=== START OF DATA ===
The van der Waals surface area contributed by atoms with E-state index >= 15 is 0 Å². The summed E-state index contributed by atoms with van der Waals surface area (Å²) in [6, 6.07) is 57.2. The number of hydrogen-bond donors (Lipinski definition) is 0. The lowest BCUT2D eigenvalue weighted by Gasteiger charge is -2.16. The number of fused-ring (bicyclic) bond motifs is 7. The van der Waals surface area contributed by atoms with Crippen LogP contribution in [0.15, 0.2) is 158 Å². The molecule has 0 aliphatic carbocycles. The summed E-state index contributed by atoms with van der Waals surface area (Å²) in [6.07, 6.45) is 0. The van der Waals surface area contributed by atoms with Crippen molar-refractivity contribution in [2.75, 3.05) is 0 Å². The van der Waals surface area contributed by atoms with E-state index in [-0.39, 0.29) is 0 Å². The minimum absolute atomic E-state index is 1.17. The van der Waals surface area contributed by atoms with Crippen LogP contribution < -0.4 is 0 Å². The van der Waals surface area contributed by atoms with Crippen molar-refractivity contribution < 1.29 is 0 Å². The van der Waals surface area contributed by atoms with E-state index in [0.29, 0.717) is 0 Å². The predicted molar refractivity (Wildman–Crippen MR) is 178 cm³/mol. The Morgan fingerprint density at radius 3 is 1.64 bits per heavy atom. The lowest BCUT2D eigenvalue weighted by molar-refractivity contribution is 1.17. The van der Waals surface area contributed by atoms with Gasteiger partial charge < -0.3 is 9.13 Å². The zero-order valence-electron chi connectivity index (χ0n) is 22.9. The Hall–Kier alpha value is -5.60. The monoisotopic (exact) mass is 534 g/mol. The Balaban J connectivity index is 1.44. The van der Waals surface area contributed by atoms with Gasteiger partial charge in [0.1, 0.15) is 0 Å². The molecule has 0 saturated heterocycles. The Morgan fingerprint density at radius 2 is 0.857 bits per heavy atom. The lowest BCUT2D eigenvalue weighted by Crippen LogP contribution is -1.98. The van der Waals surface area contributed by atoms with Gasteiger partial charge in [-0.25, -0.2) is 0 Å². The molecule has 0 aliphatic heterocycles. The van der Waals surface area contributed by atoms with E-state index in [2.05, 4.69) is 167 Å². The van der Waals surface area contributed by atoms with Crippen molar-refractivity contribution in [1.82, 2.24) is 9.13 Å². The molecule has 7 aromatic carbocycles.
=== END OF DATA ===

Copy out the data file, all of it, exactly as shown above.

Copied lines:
The van der Waals surface area contributed by atoms with E-state index >= 15 is 0 Å². The summed E-state index contributed by atoms with van der Waals surface area (Å²) in [6, 6.07) is 57.2. The number of hydrogen-bond donors (Lipinski definition) is 0. The lowest BCUT2D eigenvalue weighted by Gasteiger charge is -2.16. The number of fused-ring (bicyclic) bond motifs is 7. The van der Waals surface area contributed by atoms with Crippen LogP contribution in [0.15, 0.2) is 158 Å². The molecule has 0 aliphatic carbocycles. The summed E-state index contributed by atoms with van der Waals surface area (Å²) in [6.07, 6.45) is 0. The van der Waals surface area contributed by atoms with Crippen molar-refractivity contribution in [2.75, 3.05) is 0 Å². The van der Waals surface area contributed by atoms with E-state index in [-0.39, 0.29) is 0 Å². The minimum absolute atomic E-state index is 1.17. The van der Waals surface area contributed by atoms with Crippen LogP contribution < -0.4 is 0 Å². The van der Waals surface area contributed by atoms with Crippen molar-refractivity contribution < 1.29 is 0 Å². The van der Waals surface area contributed by atoms with E-state index in [0.29, 0.717) is 0 Å². The predicted molar refractivity (Wildman–Crippen MR) is 178 cm³/mol. The Morgan fingerprint density at radius 3 is 1.64 bits per heavy atom. The lowest BCUT2D eigenvalue weighted by molar-refractivity contribution is 1.17. The van der Waals surface area contributed by atoms with Gasteiger partial charge < -0.3 is 9.13 Å². The zero-order valence-electron chi connectivity index (χ0n) is 22.9. The Hall–Kier alpha value is -5.60. The monoisotopic (exact) mass is 534 g/mol. The Balaban J connectivity index is 1.44. The van der Waals surface area contributed by atoms with Gasteiger partial charge in [0.1, 0.15) is 0 Å². The molecule has 0 saturated heterocycles. The Morgan fingerprint density at radius 2 is 0.857 bits per heavy atom. The lowest BCUT2D eigenvalue weighted by Crippen LogP contribution is -1.98. The van der Waals surface area contributed by atoms with Gasteiger partial charge in [-0.25, -0.2) is 0 Å². The molecule has 0 aliphatic heterocycles. The van der Waals surface area contributed by atoms with E-state index in [2.05, 4.69) is 167 Å². The van der Waals surface area contributed by atoms with Crippen molar-refractivity contribution in [1.82, 2.24) is 9.13 Å². The molecule has 7 aromatic carbocycles.